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issue: June 2004 APPLIANCE Magazine

The Open Door
Expanding Appliance Possibilities

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Bill Rich, vice president of Engineering and Quality, Lennox Hearth Products

Since their inception nearly 50 years ago, electric fireplaces have relied mainly on low-tech devices such as crinkled foil, silk ribbons, and fans to mimic a flickering flame effect. However, a new development in the entertainment industry—the Digital Video Disk (DVD) player—has greatly improved the realism of electric fireplace design.

Bill Rich is vice president of Engineering and Quality for Lennox Hearth Products. He has a bachelor’s degree in Mechanical Engineering from Chicago Technical College and is skilled in both Kaizen and Six Sigma Academy methodologies. During his 27-year career, he has directed corporate engineering activities and streamlined development and manufacturing procedures at a variety of companies.

This technological leap may hold the key to future development of not only “faux” fireplaces, but also other replica products in other areas of the appliance industry.

Inspired by visual effects such as those used in attractions at Disney World and other theme parks, engineers began experimenting with a video version of an electric fireplace about 10 years ago. With the advent of the DVD player, the idea of this type of electronic replication became feasible.

Using the help of a Hollywood special-effects company, a real wood-burning fire was videotaped and recorded onto a DVD, and the images were digitally matched to a manufactured fireplace’s artificial log set. In the actual fireplace, a built-in DVD player and color television projects the video images from inside the top of the fireplace onto an angled glass sheet below. This process refracts the image and causes the flames to appear as if they are actually “burning” within the artificial log set.

This illusory effect has similar properties to a hologram and is well known among magicians who use angled mirrors to make people or objects appear in places they really are not. To prevent the viewer from seeing a reflection from the glass, a pale-color brick interior was used. An illuminated ember bed, which can be operated with or without the video-projected “flames,” adds to the fiery illusion.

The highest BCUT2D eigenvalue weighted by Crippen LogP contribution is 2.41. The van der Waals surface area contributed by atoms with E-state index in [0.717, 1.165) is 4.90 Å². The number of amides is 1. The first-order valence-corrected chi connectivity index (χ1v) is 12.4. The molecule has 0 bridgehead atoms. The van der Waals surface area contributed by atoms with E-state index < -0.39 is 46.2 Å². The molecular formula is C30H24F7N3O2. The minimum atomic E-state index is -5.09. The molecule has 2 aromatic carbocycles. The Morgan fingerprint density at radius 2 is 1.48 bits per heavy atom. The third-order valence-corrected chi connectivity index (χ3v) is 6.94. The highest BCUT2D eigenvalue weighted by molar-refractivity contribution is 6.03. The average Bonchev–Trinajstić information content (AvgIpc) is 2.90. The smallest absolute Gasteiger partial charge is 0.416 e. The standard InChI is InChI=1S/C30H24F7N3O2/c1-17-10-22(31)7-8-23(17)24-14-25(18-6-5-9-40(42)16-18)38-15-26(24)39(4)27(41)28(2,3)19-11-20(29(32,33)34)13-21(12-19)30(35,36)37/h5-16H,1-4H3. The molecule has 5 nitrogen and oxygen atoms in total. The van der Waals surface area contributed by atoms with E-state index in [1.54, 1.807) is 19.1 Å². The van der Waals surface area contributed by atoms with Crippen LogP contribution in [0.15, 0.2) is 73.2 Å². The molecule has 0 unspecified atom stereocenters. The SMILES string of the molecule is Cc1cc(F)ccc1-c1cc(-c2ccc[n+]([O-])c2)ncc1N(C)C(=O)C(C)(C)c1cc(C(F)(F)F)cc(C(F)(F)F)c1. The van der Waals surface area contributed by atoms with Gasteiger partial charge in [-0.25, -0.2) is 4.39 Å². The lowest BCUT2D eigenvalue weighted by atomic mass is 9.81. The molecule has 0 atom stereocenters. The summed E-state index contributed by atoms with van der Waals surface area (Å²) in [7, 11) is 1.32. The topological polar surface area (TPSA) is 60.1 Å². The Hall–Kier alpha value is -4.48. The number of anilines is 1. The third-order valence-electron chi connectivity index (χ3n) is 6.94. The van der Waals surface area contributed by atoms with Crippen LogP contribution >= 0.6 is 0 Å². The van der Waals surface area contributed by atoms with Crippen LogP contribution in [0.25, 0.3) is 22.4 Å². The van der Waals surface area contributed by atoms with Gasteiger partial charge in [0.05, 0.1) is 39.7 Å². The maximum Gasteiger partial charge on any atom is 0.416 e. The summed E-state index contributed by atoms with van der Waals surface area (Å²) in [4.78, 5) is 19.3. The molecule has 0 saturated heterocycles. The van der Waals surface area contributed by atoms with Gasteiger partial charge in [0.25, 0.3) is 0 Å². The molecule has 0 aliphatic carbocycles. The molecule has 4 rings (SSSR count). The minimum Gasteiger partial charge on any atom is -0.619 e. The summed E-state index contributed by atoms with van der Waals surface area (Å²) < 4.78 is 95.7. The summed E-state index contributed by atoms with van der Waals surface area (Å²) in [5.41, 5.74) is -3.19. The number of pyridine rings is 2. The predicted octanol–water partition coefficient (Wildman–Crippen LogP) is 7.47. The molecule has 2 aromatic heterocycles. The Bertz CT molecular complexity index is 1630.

What this means to the industry is that now any consumer—regardless of whether they live in a high-rise apartment or on a yacht—can recreate the ambience of a traditional fireplace in their home. Initially, the target market for this product is affluent homeowners, but that will widen as technology costs continue to decrease.

DVD technology has proved useful in the fireplace segment of the appliance industry and has expanded the traditional parameters of what can be produced. It may have the ability to do the same in other areas of the industry.

DVDs have very few limitations compared to previous video systems such as VCRs or laser disk players. Unlike its predecessors, DVDs don’t simply store visual images. They can be programmed to play these images on demand.

This programmable ability makes the technology especially relevant to appliance makers that may want to consider installing features such as a video instruction manual that teaches consumers how to operate a new dishwasher, dryer, or refrigerator. It might even assist appliance makers with their branding efforts as well. For example, a stove that could play a famous chef’s instructional video could be developed. This is possible now that DVD players are being mass-marketed at an affordable price point, which means that the industry now has more design options.

Appliance engineers and designers contemplating the use of DVD technology in their products, however, should explore all aspects of its programming system to understand all the design capabilities that could be integrated with the use of the technology. This includes menu structure, start screens, chapter selection, and resolution quality.

For example, a DVD player can be programmed to play a particular sequence when it is first turned on. When a menu button is pressed, a different sequence can be played. If prompted again, the first video option returns. Additionally, it is programmable so the sequence may be set to loop indefinitely. This technological advancement is a step beyond its VCR predecessor because tapes can be constructed to loop, but only for brief periods, which is what makes the use of DVD technology a notable advancement.

The small size of DVD components is also significant. Currently, most DVD players are built into conventional stereo/turntable consoles or boxes, which are bulky and large. In reality, however, DVD technology itself is quite compact. As manufacturers make these devices smaller, it will open up new possibilities for all kinds of appliances—and will expand what the industry is able to produce through harnessing this technology.

Looking outside one’s own industry for inspiration can help appliance engineers develop products that will put their company light years ahead of the competition. Deciding which opportunities to pursue can be difficult, but many times, it can offer great rewards and serve as an impetus to move the industry forward.


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